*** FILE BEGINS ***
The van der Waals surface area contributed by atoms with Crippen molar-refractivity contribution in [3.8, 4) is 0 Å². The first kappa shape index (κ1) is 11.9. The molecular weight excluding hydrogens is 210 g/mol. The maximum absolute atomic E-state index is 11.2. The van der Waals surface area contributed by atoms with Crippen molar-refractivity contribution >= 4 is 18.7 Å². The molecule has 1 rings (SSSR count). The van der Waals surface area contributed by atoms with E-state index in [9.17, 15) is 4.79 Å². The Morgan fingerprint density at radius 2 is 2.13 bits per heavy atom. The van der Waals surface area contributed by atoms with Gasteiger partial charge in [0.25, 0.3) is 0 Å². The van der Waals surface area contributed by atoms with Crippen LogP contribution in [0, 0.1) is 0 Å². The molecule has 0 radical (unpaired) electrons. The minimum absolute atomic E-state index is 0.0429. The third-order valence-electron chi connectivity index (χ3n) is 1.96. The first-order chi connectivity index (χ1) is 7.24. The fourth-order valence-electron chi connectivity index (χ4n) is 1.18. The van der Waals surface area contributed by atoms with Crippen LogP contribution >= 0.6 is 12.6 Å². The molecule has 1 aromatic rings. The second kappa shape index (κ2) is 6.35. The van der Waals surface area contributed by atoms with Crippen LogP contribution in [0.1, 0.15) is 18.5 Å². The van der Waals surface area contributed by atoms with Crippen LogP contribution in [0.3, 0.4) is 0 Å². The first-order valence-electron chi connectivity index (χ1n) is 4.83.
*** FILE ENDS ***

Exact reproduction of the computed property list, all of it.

The van der Waals surface area contributed by atoms with Crippen molar-refractivity contribution in [3.8, 4) is 0 Å². The first kappa shape index (κ1) is 11.9. The molecular weight excluding hydrogens is 210 g/mol. The maximum absolute atomic E-state index is 11.2. The van der Waals surface area contributed by atoms with Crippen molar-refractivity contribution >= 4 is 18.7 Å². The molecule has 1 rings (SSSR count). The van der Waals surface area contributed by atoms with E-state index in [9.17, 15) is 4.79 Å². The Morgan fingerprint density at radius 2 is 2.13 bits per heavy atom. The van der Waals surface area contributed by atoms with Gasteiger partial charge in [0.25, 0.3) is 0 Å². The van der Waals surface area contributed by atoms with Crippen LogP contribution in [0, 0.1) is 0 Å². The molecule has 0 radical (unpaired) electrons. The minimum absolute atomic E-state index is 0.0429. The third-order valence-electron chi connectivity index (χ3n) is 1.96. The first-order chi connectivity index (χ1) is 7.24. The fourth-order valence-electron chi connectivity index (χ4n) is 1.18. The van der Waals surface area contributed by atoms with Crippen LogP contribution >= 0.6 is 12.6 Å². The molecule has 1 aromatic rings. The second kappa shape index (κ2) is 6.35. The van der Waals surface area contributed by atoms with Crippen LogP contribution in [0.1, 0.15) is 18.5 Å². The van der Waals surface area contributed by atoms with Crippen LogP contribution in [0.3, 0.4) is 0 Å². The first-order valence-electron chi connectivity index (χ1n) is 4.83.